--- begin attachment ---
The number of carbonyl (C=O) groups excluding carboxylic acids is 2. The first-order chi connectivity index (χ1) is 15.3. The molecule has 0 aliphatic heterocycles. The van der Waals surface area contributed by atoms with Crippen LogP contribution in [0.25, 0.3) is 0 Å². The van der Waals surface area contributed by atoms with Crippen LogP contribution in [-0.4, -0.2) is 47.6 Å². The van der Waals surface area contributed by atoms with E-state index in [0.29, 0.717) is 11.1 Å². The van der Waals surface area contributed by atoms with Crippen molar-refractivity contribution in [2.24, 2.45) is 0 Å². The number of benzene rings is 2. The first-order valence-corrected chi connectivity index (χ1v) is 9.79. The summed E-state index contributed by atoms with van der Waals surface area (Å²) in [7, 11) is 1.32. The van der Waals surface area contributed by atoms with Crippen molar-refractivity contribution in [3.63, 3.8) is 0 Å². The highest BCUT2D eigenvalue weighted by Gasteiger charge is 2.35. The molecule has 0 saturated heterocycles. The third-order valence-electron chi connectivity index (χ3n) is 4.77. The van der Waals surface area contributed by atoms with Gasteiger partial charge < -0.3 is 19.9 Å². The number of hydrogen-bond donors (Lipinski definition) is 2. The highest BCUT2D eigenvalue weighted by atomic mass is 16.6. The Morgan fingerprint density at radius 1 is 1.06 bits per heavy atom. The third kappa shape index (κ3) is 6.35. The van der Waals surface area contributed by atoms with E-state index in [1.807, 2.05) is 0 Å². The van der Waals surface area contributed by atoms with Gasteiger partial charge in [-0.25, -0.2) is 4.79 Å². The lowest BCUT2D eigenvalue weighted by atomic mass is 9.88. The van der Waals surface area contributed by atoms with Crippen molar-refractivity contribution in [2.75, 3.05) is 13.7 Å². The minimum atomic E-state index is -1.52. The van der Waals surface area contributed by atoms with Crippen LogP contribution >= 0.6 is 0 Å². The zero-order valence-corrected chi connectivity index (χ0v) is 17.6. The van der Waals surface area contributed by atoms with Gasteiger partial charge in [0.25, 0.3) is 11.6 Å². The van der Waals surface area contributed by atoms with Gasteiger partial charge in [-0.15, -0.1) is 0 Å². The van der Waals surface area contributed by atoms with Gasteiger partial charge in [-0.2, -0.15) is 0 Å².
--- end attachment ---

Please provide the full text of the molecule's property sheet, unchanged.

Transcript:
The number of carbonyl (C=O) groups excluding carboxylic acids is 2. The first-order chi connectivity index (χ1) is 15.3. The molecule has 0 aliphatic heterocycles. The van der Waals surface area contributed by atoms with Crippen LogP contribution in [0.25, 0.3) is 0 Å². The van der Waals surface area contributed by atoms with Crippen LogP contribution in [-0.4, -0.2) is 47.6 Å². The van der Waals surface area contributed by atoms with E-state index in [0.29, 0.717) is 11.1 Å². The van der Waals surface area contributed by atoms with Crippen molar-refractivity contribution in [2.24, 2.45) is 0 Å². The number of benzene rings is 2. The first-order valence-corrected chi connectivity index (χ1v) is 9.79. The summed E-state index contributed by atoms with van der Waals surface area (Å²) in [7, 11) is 1.32. The van der Waals surface area contributed by atoms with Crippen molar-refractivity contribution in [3.63, 3.8) is 0 Å². The highest BCUT2D eigenvalue weighted by Gasteiger charge is 2.35. The molecule has 0 saturated heterocycles. The third-order valence-electron chi connectivity index (χ3n) is 4.77. The van der Waals surface area contributed by atoms with Gasteiger partial charge < -0.3 is 19.9 Å². The number of hydrogen-bond donors (Lipinski definition) is 2. The highest BCUT2D eigenvalue weighted by atomic mass is 16.6. The Morgan fingerprint density at radius 1 is 1.06 bits per heavy atom. The third kappa shape index (κ3) is 6.35. The van der Waals surface area contributed by atoms with E-state index in [1.807, 2.05) is 0 Å². The van der Waals surface area contributed by atoms with Gasteiger partial charge in [-0.25, -0.2) is 4.79 Å². The lowest BCUT2D eigenvalue weighted by atomic mass is 9.88. The van der Waals surface area contributed by atoms with Crippen molar-refractivity contribution in [2.75, 3.05) is 13.7 Å². The minimum atomic E-state index is -1.52. The van der Waals surface area contributed by atoms with Crippen LogP contribution >= 0.6 is 0 Å². The zero-order valence-corrected chi connectivity index (χ0v) is 17.6. The van der Waals surface area contributed by atoms with Gasteiger partial charge in [0.25, 0.3) is 11.6 Å². The van der Waals surface area contributed by atoms with Gasteiger partial charge in [-0.15, -0.1) is 0 Å². The van der Waals surface area contributed by atoms with Gasteiger partial charge in [-0.2, -0.15) is 0 Å².